Old Man and the Sea Topic Tracking: Pride
Pride 1: Manolin makes sure that Santiago's pride is never wounded. An old man who has been fishing all of his life, and who believes his destiny is to fish, Santiago's pride in his ability and skill as a fisherman is all he has. The boy knows this and tries to protect the old man's pride.
Pride 2: Santiago always thinks of his hero Joe DiMaggio because of his greatness. Santiago would like to believe that he stands out like his hero. The boy points out that Santiago is not necessarily great, but is definitely unique.
Pride 3: One way that Santiago stands out from other fisherman is his attention to detail. He has a thorough method he uses for fishing and though he doesn't have the same success rate as other fishermen, he sticks to methodology.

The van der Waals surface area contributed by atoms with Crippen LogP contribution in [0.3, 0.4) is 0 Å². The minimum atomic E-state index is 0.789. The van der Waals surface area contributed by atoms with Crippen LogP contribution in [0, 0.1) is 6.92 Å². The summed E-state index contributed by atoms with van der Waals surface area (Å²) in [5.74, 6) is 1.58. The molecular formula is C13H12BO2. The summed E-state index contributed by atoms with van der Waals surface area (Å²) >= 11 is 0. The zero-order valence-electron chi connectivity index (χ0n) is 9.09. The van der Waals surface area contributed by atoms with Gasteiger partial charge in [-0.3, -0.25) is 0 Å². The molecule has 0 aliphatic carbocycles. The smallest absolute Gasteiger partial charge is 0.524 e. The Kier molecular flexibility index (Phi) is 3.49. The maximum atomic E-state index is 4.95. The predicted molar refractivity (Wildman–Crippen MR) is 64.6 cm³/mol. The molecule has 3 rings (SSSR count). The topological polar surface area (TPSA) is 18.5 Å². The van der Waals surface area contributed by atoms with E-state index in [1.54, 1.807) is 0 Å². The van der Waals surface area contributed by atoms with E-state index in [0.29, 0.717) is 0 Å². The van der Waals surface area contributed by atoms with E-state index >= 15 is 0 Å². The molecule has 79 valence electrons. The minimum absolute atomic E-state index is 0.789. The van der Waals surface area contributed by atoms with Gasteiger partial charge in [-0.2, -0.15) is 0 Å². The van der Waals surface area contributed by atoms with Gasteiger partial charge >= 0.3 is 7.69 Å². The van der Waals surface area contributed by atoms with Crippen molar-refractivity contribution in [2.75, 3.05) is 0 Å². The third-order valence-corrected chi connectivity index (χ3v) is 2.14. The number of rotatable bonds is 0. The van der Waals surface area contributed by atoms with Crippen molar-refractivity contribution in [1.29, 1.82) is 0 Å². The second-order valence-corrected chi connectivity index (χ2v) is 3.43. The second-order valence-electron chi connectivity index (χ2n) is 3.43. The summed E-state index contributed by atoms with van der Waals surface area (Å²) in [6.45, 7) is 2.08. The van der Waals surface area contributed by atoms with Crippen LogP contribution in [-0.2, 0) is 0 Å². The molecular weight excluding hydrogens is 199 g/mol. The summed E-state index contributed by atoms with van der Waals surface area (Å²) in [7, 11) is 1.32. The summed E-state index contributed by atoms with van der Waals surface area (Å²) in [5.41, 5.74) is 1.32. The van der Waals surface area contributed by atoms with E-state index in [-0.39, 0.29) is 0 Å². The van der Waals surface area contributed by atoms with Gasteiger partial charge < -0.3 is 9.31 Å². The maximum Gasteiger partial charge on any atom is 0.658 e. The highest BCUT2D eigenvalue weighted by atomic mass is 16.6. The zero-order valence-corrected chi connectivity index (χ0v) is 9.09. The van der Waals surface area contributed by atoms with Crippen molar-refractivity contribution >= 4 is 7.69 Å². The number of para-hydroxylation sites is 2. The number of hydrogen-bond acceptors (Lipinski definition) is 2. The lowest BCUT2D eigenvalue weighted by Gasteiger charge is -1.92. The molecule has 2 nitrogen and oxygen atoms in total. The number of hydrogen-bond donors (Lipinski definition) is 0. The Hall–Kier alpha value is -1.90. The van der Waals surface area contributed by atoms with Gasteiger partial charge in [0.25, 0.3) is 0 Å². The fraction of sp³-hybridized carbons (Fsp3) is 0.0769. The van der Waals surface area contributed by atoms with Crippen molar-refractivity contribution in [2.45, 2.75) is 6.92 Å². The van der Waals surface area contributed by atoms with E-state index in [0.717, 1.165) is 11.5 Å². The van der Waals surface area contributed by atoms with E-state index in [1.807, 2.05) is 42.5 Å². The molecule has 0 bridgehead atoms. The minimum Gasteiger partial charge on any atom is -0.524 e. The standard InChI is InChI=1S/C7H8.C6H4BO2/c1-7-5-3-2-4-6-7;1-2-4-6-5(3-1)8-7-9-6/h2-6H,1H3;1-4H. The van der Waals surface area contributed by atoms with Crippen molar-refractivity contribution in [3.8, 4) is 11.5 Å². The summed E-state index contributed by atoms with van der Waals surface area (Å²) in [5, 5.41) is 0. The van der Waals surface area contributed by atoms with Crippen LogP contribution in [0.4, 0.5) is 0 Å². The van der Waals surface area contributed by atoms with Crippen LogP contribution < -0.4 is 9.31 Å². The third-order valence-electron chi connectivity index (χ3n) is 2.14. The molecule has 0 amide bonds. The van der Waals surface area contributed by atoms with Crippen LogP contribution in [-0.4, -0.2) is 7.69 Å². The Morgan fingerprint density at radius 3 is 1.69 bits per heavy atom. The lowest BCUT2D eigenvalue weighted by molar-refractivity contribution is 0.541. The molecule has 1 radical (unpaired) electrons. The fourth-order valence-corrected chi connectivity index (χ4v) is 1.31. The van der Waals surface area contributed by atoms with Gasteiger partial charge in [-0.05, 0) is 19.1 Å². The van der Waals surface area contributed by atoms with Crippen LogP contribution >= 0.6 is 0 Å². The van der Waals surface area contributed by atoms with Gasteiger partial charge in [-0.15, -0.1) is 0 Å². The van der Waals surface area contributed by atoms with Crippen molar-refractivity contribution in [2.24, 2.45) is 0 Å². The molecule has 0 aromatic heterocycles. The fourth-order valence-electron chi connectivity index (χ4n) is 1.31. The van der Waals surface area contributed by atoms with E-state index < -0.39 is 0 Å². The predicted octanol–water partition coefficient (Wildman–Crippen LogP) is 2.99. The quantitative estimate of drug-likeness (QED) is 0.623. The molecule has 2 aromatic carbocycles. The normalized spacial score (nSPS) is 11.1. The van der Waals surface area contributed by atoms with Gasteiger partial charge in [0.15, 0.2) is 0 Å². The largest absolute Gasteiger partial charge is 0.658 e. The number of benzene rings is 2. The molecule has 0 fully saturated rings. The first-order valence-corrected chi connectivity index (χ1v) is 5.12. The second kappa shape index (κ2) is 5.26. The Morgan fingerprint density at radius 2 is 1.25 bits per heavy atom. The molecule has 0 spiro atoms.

Pride 4: Santiago takes his boat beyond all the others. He wishes to separate himself from everyone else and be unique.
Pride 5: Santiago relies on his former glory to give himself the self-esteem and feeling of greatness necessary to endure his struggle with the Marlin. As El Campeon, Santiago feels that there is no way he can be defeated, despite all the obstacles.
Pride 6: When Santiago and the Marlin head back to shore, the fish hangs towering on the side of the skiff. Santiago is proud of his victory as he looks at his catch.
Pride 7: Santiago's pride is wounded when the sharks tear into his Marlin. It is as if the sharks have wounded him.
Pride 8: Once again, Santiago feels guilty about killing the fish. He wonders if he was motivated by pride or love to kill the fish that he had so much respect for.